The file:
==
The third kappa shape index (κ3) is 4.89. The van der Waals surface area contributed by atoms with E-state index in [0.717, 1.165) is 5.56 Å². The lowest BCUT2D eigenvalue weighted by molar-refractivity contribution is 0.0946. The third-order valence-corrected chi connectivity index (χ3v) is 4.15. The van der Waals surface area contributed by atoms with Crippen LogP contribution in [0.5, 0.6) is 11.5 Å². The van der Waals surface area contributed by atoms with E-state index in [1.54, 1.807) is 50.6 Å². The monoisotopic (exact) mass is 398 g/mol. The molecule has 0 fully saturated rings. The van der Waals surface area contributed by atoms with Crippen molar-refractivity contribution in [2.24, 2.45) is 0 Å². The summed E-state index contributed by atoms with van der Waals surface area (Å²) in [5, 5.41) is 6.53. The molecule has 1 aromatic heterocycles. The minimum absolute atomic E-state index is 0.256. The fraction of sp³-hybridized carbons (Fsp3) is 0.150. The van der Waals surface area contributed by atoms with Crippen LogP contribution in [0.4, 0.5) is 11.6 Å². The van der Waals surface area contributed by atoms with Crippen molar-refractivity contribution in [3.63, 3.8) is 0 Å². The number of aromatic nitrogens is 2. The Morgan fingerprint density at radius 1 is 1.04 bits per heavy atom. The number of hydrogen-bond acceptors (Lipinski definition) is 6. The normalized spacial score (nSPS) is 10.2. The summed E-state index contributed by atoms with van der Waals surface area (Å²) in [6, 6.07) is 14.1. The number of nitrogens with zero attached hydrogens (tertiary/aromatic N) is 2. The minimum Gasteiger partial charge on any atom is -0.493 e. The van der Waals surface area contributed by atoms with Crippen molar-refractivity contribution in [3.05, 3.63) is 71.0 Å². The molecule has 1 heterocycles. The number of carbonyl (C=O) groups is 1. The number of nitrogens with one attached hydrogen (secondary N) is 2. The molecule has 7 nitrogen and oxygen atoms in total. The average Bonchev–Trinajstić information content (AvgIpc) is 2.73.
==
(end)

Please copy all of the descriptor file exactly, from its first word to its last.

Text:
The third kappa shape index (κ3) is 4.89. The van der Waals surface area contributed by atoms with E-state index in [0.717, 1.165) is 5.56 Å². The lowest BCUT2D eigenvalue weighted by molar-refractivity contribution is 0.0946. The third-order valence-corrected chi connectivity index (χ3v) is 4.15. The van der Waals surface area contributed by atoms with Crippen LogP contribution in [0.5, 0.6) is 11.5 Å². The van der Waals surface area contributed by atoms with E-state index in [1.54, 1.807) is 50.6 Å². The monoisotopic (exact) mass is 398 g/mol. The molecule has 0 fully saturated rings. The van der Waals surface area contributed by atoms with Crippen molar-refractivity contribution in [2.24, 2.45) is 0 Å². The summed E-state index contributed by atoms with van der Waals surface area (Å²) in [5, 5.41) is 6.53. The molecule has 1 aromatic heterocycles. The minimum absolute atomic E-state index is 0.256. The fraction of sp³-hybridized carbons (Fsp3) is 0.150. The van der Waals surface area contributed by atoms with Crippen LogP contribution in [0.4, 0.5) is 11.6 Å². The van der Waals surface area contributed by atoms with Crippen molar-refractivity contribution in [3.63, 3.8) is 0 Å². The number of aromatic nitrogens is 2. The Morgan fingerprint density at radius 1 is 1.04 bits per heavy atom. The number of hydrogen-bond acceptors (Lipinski definition) is 6. The normalized spacial score (nSPS) is 10.2. The summed E-state index contributed by atoms with van der Waals surface area (Å²) in [6, 6.07) is 14.1. The number of nitrogens with zero attached hydrogens (tertiary/aromatic N) is 2. The minimum Gasteiger partial charge on any atom is -0.493 e. The van der Waals surface area contributed by atoms with Crippen molar-refractivity contribution in [3.05, 3.63) is 71.0 Å². The molecule has 1 heterocycles. The number of carbonyl (C=O) groups is 1. The number of nitrogens with one attached hydrogen (secondary N) is 2. The molecule has 7 nitrogen and oxygen atoms in total. The average Bonchev–Trinajstić information content (AvgIpc) is 2.73.